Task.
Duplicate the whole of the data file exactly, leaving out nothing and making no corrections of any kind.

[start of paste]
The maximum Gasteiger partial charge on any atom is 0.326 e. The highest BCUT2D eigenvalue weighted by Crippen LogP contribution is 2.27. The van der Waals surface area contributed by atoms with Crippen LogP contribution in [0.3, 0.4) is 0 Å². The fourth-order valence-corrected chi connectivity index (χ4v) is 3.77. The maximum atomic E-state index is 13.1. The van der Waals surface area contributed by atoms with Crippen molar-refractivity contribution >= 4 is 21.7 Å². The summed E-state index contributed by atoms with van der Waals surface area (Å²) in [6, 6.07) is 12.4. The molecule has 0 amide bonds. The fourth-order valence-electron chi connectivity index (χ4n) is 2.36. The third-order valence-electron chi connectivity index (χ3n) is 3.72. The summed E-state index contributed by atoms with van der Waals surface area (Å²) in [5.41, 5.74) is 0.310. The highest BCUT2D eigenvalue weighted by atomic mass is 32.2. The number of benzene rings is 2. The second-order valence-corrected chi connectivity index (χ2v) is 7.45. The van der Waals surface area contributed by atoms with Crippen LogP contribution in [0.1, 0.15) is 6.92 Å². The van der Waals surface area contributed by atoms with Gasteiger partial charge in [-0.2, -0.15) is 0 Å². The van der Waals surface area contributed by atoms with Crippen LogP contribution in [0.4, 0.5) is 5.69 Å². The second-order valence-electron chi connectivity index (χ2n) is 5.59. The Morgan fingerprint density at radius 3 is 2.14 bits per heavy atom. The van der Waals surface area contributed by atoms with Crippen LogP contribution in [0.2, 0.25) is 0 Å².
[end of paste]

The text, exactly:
The maximum Gasteiger partial charge on any atom is 0.326 e. The highest BCUT2D eigenvalue weighted by Crippen LogP contribution is 2.27. The van der Waals surface area contributed by atoms with Crippen LogP contribution in [0.3, 0.4) is 0 Å². The fourth-order valence-corrected chi connectivity index (χ4v) is 3.77. The maximum atomic E-state index is 13.1. The van der Waals surface area contributed by atoms with Crippen molar-refractivity contribution >= 4 is 21.7 Å². The summed E-state index contributed by atoms with van der Waals surface area (Å²) in [6, 6.07) is 12.4. The molecule has 0 amide bonds. The fourth-order valence-electron chi connectivity index (χ4n) is 2.36. The third-order valence-electron chi connectivity index (χ3n) is 3.72. The summed E-state index contributed by atoms with van der Waals surface area (Å²) in [5.41, 5.74) is 0.310. The highest BCUT2D eigenvalue weighted by atomic mass is 32.2. The number of benzene rings is 2. The second-order valence-corrected chi connectivity index (χ2v) is 7.45. The van der Waals surface area contributed by atoms with Crippen LogP contribution in [0.1, 0.15) is 6.92 Å². The van der Waals surface area contributed by atoms with Gasteiger partial charge in [-0.2, -0.15) is 0 Å². The van der Waals surface area contributed by atoms with Crippen LogP contribution in [0.4, 0.5) is 5.69 Å². The second-order valence-electron chi connectivity index (χ2n) is 5.59. The Morgan fingerprint density at radius 3 is 2.14 bits per heavy atom. The van der Waals surface area contributed by atoms with Crippen LogP contribution in [0.2, 0.25) is 0 Å².